River slows as temperatures drop in Carson-Douglas
April 22, 2003
The chance of spring flooding is minimal despite the series of storms pounding the Sierra Nevada, said National Weather Service specialist Rudy Cruz.
“We aren’t predicting any rapid warming for the next two weeks,” he said. “The snow will be melting very slowly.”
Cruz said minor flooding on the riverbanks is normal in the spring and years of drought will provide an added buffer, as Nevada’s dry soils absorb any extra runoff.
“You never know what’s going to happen in the future, but it would take some very unusual conditions to accelerate the snow melting in the Sierra,” said Kim Goddard, district chief for the United States Geological Survey. “Temperatures would have to get very cold and then very warm, or we’d have to get rain on top of snow.”
Heavy snows, followed by rain in the Sierra Nevada, created that situation in January 1997. The Carson River reached its record depth of 18.43 feet and the flow climbed to a record 30,500 cubic feet per second.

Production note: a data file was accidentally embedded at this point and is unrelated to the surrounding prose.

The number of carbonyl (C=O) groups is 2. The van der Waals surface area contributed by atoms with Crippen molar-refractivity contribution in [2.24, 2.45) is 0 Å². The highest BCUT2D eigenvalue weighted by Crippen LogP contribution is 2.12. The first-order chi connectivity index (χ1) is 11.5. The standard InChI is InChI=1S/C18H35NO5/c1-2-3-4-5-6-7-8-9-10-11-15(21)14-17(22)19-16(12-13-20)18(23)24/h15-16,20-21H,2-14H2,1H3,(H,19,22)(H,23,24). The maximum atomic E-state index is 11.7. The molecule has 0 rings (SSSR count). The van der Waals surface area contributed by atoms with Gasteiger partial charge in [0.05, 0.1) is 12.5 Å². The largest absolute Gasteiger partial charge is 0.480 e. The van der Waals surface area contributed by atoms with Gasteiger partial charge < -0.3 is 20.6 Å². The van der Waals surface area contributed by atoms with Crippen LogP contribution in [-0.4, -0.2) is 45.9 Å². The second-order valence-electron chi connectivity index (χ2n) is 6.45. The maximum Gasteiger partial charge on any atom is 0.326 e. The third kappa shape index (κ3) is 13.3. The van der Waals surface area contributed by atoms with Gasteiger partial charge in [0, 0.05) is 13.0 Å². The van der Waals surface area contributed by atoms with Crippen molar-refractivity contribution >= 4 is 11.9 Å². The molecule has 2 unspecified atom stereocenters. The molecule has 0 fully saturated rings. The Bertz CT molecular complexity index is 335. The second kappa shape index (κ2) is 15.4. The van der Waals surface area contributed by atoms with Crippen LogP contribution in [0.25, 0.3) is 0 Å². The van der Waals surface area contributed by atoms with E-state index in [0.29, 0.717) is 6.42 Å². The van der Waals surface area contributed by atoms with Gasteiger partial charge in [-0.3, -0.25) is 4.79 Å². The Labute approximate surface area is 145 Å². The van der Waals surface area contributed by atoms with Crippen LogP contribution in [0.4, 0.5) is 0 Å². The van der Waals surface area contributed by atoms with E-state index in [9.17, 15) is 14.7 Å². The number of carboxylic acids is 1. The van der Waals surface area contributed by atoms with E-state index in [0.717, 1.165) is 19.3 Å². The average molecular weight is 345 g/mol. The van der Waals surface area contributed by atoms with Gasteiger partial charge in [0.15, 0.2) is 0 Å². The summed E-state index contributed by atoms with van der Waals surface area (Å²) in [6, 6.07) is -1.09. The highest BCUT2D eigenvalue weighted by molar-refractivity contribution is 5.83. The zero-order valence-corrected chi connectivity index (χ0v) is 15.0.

The Carson River was running at 394 cubic feet per second Monday, a significant drop over a week ago when the river discharge 600 cubic feet per second. The depth of the river stands at about 3 feet, far below the 10-foot flood stage, according to the U.S. Geological Survey Web site. Annual precipitation is slightly below normal for this time of year, but that doesn’t mean the drought is over, Cruz said.
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“We’ve received 5.71 inches since July 1 and the normal is 6.28 inches,” he said. “We’re still behind, but last week’s series of storms dropped a lot of snow in Sierra. That made a big difference.”
Kirkwood Mountain Resort reported between 11 and 15 feet of snowpack Monday, and Heavenly Ski Resort between 4 and 5.5 feet.
“This is fantastic,” a Heavenly spokeswoman said. “We got 4-6 inches today and there’s more to come.”
Weather is expected to remain unstable throughout the week, the forecast calling for continuous showers today. Storms should decrease Wednesday but another system is expected Friday or Saturday.
“We’re in a pattern and it’s expected to last until the end of the month,” Cruz said. “It could get a little warmer and dryer around April 28.”
Temperatures are expected to range in the high 50s and low 60s over the next week. The chance of precipitation will diminish through Wednesday, then increase again Wednesday night, according to the National Weather Service.